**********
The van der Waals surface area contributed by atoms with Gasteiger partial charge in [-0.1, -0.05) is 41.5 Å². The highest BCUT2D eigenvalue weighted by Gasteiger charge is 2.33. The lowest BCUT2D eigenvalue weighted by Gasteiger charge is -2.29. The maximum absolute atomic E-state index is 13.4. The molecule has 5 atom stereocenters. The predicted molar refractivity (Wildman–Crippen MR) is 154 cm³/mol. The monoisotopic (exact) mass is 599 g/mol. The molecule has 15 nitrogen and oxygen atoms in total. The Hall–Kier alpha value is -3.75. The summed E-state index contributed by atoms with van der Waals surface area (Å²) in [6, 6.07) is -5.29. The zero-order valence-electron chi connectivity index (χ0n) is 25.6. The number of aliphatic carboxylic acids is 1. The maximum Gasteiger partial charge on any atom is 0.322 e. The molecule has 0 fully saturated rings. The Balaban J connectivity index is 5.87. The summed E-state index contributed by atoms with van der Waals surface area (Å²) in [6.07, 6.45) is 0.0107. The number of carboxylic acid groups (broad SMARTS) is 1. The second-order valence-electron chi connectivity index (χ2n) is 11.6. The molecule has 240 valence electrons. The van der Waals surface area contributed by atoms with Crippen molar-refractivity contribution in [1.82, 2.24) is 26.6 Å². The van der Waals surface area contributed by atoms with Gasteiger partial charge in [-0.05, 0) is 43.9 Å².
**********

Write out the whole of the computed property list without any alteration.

The van der Waals surface area contributed by atoms with Gasteiger partial charge in [-0.1, -0.05) is 41.5 Å². The highest BCUT2D eigenvalue weighted by Gasteiger charge is 2.33. The lowest BCUT2D eigenvalue weighted by Gasteiger charge is -2.29. The maximum absolute atomic E-state index is 13.4. The molecule has 5 atom stereocenters. The predicted molar refractivity (Wildman–Crippen MR) is 154 cm³/mol. The monoisotopic (exact) mass is 599 g/mol. The molecule has 15 nitrogen and oxygen atoms in total. The Hall–Kier alpha value is -3.75. The summed E-state index contributed by atoms with van der Waals surface area (Å²) in [6, 6.07) is -5.29. The zero-order valence-electron chi connectivity index (χ0n) is 25.6. The number of aliphatic carboxylic acids is 1. The maximum Gasteiger partial charge on any atom is 0.322 e. The molecule has 0 fully saturated rings. The Balaban J connectivity index is 5.87. The summed E-state index contributed by atoms with van der Waals surface area (Å²) in [6.07, 6.45) is 0.0107. The number of carboxylic acid groups (broad SMARTS) is 1. The second-order valence-electron chi connectivity index (χ2n) is 11.6. The molecule has 240 valence electrons. The van der Waals surface area contributed by atoms with Crippen molar-refractivity contribution in [1.82, 2.24) is 26.6 Å². The van der Waals surface area contributed by atoms with Gasteiger partial charge in [-0.05, 0) is 43.9 Å².